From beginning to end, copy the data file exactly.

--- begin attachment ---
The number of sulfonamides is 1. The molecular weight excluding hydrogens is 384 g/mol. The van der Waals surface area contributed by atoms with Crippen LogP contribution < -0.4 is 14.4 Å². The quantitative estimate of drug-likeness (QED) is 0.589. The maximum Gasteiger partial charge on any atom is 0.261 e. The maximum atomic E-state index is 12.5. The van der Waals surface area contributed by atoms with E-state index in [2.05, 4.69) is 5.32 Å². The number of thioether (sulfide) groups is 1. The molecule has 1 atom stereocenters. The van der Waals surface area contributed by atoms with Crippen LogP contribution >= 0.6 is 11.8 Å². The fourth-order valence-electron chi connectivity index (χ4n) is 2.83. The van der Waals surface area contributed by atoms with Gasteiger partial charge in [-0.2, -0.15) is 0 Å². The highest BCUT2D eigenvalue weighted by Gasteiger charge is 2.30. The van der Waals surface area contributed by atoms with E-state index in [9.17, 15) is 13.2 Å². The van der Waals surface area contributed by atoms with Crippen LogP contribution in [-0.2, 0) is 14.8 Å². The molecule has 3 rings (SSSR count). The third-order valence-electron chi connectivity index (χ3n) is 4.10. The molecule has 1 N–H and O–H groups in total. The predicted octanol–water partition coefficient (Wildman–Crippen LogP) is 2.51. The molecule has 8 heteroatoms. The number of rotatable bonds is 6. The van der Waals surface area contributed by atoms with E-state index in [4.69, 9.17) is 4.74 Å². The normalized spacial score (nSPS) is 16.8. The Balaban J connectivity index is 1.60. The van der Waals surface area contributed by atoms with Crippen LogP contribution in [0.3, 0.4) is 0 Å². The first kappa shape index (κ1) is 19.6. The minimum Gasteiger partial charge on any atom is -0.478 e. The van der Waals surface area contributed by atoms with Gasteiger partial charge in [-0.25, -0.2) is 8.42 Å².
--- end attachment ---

The number of sulfonamides is 1. The molecular weight excluding hydrogens is 384 g/mol. The van der Waals surface area contributed by atoms with Crippen LogP contribution < -0.4 is 14.4 Å². The quantitative estimate of drug-likeness (QED) is 0.589. The maximum Gasteiger partial charge on any atom is 0.261 e. The maximum atomic E-state index is 12.5. The van der Waals surface area contributed by atoms with E-state index in [2.05, 4.69) is 5.32 Å². The number of thioether (sulfide) groups is 1. The molecule has 1 atom stereocenters. The van der Waals surface area contributed by atoms with Crippen LogP contribution >= 0.6 is 11.8 Å². The fourth-order valence-electron chi connectivity index (χ4n) is 2.83. The van der Waals surface area contributed by atoms with Gasteiger partial charge in [-0.2, -0.15) is 0 Å². The highest BCUT2D eigenvalue weighted by Gasteiger charge is 2.30. The van der Waals surface area contributed by atoms with E-state index in [9.17, 15) is 13.2 Å². The van der Waals surface area contributed by atoms with Crippen LogP contribution in [-0.2, 0) is 14.8 Å². The molecule has 3 rings (SSSR count). The third-order valence-electron chi connectivity index (χ3n) is 4.10. The molecule has 1 N–H and O–H groups in total. The predicted octanol–water partition coefficient (Wildman–Crippen LogP) is 2.51. The molecule has 8 heteroatoms. The number of rotatable bonds is 6. The van der Waals surface area contributed by atoms with E-state index in [4.69, 9.17) is 4.74 Å². The normalized spacial score (nSPS) is 16.8. The Balaban J connectivity index is 1.60. The van der Waals surface area contributed by atoms with Crippen LogP contribution in [0.3, 0.4) is 0 Å². The first kappa shape index (κ1) is 19.6. The minimum Gasteiger partial charge on any atom is -0.478 e. The van der Waals surface area contributed by atoms with Gasteiger partial charge in [-0.25, -0.2) is 8.42 Å².